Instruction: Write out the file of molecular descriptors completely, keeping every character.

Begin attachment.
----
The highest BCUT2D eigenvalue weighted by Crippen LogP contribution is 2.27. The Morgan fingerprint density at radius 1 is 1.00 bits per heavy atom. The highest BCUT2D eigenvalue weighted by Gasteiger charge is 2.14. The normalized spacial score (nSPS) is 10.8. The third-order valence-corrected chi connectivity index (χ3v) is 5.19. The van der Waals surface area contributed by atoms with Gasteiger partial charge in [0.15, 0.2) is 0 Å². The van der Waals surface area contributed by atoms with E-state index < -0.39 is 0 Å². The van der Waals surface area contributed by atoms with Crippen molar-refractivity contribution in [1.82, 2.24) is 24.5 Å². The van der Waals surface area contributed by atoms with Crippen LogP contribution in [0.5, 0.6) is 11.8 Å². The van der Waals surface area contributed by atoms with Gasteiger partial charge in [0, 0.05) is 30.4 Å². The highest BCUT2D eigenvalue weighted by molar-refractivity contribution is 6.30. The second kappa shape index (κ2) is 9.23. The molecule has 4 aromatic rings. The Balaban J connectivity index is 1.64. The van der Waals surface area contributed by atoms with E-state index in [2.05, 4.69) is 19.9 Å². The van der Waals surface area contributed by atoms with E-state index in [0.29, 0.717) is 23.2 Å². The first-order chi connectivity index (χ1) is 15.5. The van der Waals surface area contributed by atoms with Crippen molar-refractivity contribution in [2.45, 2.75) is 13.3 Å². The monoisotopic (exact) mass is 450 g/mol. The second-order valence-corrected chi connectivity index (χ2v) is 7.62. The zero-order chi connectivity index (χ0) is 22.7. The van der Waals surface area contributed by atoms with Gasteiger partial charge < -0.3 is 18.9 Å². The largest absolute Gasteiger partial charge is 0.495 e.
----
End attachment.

The highest BCUT2D eigenvalue weighted by Crippen LogP contribution is 2.27. The Morgan fingerprint density at radius 1 is 1.00 bits per heavy atom. The highest BCUT2D eigenvalue weighted by Gasteiger charge is 2.14. The normalized spacial score (nSPS) is 10.8. The third-order valence-corrected chi connectivity index (χ3v) is 5.19. The van der Waals surface area contributed by atoms with Gasteiger partial charge in [0.15, 0.2) is 0 Å². The van der Waals surface area contributed by atoms with E-state index < -0.39 is 0 Å². The van der Waals surface area contributed by atoms with Crippen molar-refractivity contribution in [1.82, 2.24) is 24.5 Å². The van der Waals surface area contributed by atoms with Crippen LogP contribution in [0.5, 0.6) is 11.8 Å². The van der Waals surface area contributed by atoms with Gasteiger partial charge in [0, 0.05) is 30.4 Å². The highest BCUT2D eigenvalue weighted by molar-refractivity contribution is 6.30. The second kappa shape index (κ2) is 9.23. The molecule has 4 aromatic rings. The Balaban J connectivity index is 1.64. The van der Waals surface area contributed by atoms with E-state index in [2.05, 4.69) is 19.9 Å². The van der Waals surface area contributed by atoms with E-state index in [0.29, 0.717) is 23.2 Å². The first-order chi connectivity index (χ1) is 15.5. The van der Waals surface area contributed by atoms with Crippen molar-refractivity contribution in [2.45, 2.75) is 13.3 Å². The monoisotopic (exact) mass is 450 g/mol. The second-order valence-corrected chi connectivity index (χ2v) is 7.62. The zero-order chi connectivity index (χ0) is 22.7. The van der Waals surface area contributed by atoms with Gasteiger partial charge < -0.3 is 18.9 Å². The largest absolute Gasteiger partial charge is 0.495 e.